Report: Gaza Terrorists Have Burned Over 60,000 Acres in Southern Israel

YERUSHALAYIM -
Smoke rises from Israeli agricultural fields near the Gaza Strip border, after being set on fire by a Molotov cocktail kite flown over by Palestinians as they protest at the border fence on May 14. (Flash90)

The IDF detected and captured a drone containing explosives that was sent into Israel by Gaza terrorists, the army said Monday. Security forces captured the drone when it landed. It did not explode. In a statement, the IDF said that the incident occurred “several days ago, when in our estimation the drone entered Israel from the northern Gaza strip. It fell in an open area of the Sha’ar Hanegev Regional Council. An examination of the drone indicated that it was carrying explosives.”

Sources told Channel 20 that the drone had been dispatched by Islamic Jihad terrorists. On Sunday, IDF forces targeted Islamic Jihad terrorists, killing three. The terror group swore revenge against Israel for the attack. A spokesperson for the army, commenting on the threat, said that “those who play with fire are putting themselves in danger. We are aware of the threats issued by Islamic Jihad, which is supported by Iran.”

Meanwhile, Channel 20 reported, the “low key” efforts by Gaza terrorists to start fires in Israeli forests and on farms has done far more damage than authorities have acknowledged. Since March 30th, when the first fires were set via balloons and kites containing flammable material directed at Israeli forests and farms, some 250,000 dunams (over 60,000 acres) of trees, crops and open fields have been destroyed. On Sunday alone, there were three fires.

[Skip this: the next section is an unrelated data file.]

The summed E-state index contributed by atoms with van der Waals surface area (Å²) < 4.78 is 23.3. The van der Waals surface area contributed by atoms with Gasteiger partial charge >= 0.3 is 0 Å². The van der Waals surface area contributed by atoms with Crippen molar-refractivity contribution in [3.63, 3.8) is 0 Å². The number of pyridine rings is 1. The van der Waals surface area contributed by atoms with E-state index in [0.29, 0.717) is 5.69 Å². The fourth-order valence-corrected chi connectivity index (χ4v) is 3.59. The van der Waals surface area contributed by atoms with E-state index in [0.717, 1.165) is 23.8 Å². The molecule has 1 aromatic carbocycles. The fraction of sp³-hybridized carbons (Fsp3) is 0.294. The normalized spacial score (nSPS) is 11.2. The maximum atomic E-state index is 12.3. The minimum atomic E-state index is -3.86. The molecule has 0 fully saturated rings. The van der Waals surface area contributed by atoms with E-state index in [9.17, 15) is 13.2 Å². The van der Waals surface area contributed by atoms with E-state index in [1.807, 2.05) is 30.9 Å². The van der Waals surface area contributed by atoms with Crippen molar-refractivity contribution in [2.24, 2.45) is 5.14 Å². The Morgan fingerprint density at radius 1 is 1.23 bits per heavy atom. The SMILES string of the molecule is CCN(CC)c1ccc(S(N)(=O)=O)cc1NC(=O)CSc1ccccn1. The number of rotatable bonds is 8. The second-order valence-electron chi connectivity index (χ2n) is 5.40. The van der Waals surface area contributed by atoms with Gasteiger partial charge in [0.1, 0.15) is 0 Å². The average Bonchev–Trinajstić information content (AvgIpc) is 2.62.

Firefighters have had to deal with over 250 fires, some of them major, and with the assistance of dozens of fire companies from the entire Negev, have halted fires that had the potential to burn out of control. Firefighters are patrolling the roads near the Gaza border constantly, keeping an eye out for small fires and putting them out before they spread. Security officials expressed worry that the problem would only get worse, with summer and its accompanying high temperatures on the way.